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Signs of a Washout

These are the hard days for investors. We all want to pull the plug, sell everything, cut and run. Fear and doubt start to creep into our thinking, hourly, in the dark hours. I’m going to interrupt our 2016 Best Bets Series to provide a little emotional peace of mind.


You may have seen this headline come across your screen or email. It was an article provided by CNNmoney.com referencing some RBS broker’s very strong directive.


CNN: Sell everything! 2016 will be a “cataclysmic year,” warns RBS


Now, we know the history of headlines and we know the contrarian nature of sentiment and we also know that the average stock is already in a bear market (-20% or more from the highs). The last time I heard anything like this in headline fashion was August 24th, which proved to be one day from the lows last summer. Then, we had an indicator ripping around that talked of massive short selling in the markets and high likelihood of an imminent CRASH or Black Swan event. Strangely, I’m always thankful to finally see these headlines as they are typically associated with a short term low (+\- a week). Let’s see if the magic works again.


Other things I’m seeing during this very heavy and persistent selling cycle for global stocks. I’m seeing the energy sector give up, completely. Energy stocks are down another 10% in aggregate but select names like Marathon (MRO) and Anadarko are down 20-30% or more YTD. Losses in the energy sector as a whole from the highs are approaching -76%. If the history of bubbles and major asset class disasters repeats like we saw with semiconductors in the early 2000’s or homebuilders in 2008, energy will fall another 9% before finding a long term bottom. Note – the bottoming process can also take several years after the final low. The same thing is happening with select basic materials, with companies like Freeport McMoRan, the largest copper mining company in the world, now down -44% YTD. Arch Coal, one of the largest producers of coal in the world is filing for bankruptcy. Again, what we’re seeing is the end game phase for a generational grade commodity wipe out. Note, we don’t own any of these sectors or types of companies because they have been in downtrends for nearly two and half years. But someone does, a lot of someones, and they are capitulating in mass. Massive selling is a necessary ingredient to every tradable low in the markets and we’re seeing it happen now across multiple sectors and indices.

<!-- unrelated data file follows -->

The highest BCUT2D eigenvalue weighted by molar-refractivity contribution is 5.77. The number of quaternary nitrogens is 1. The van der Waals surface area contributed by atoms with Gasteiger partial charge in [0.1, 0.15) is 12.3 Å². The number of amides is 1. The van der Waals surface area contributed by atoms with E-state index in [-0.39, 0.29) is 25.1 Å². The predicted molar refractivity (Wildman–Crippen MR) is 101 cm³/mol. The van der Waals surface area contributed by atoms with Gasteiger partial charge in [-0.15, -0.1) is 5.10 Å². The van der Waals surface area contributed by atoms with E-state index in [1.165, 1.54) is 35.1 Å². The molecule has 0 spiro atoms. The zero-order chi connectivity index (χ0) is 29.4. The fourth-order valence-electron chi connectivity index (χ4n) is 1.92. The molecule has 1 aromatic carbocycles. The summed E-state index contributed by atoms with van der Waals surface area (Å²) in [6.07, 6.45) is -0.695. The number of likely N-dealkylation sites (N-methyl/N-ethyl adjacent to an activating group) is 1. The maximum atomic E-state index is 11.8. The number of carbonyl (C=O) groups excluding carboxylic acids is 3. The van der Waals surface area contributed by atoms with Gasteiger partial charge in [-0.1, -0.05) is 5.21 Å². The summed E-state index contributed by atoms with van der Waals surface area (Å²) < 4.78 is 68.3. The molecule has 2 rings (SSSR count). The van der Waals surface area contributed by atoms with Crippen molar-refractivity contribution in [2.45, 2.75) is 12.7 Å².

I’m also seeing some massive profit taking in last year’s winners like the FANG stocks. Regular readers might remember commentary on 12/3/2015 “There is no Bell” when we spoke specifically about the risks in Facebook, Amazon, Netflix and Google (FANG). At that time we sold 50% of our position in Amazon and Facebook retaining only our long term holding positions. Now, these stocks are down 13-15% in just a few days. I have no doubt, they will be names to own and love in years to come but investors need to understand that nothing goes straight up forever. These were our leaders in 2015, keeping “things” looking deceptively ok from an index perspective. Now these same names are leading to the downside tearing apart the same indices. Oddly enough the market indices are now doing worse than a lot of individual names and sectors YTD.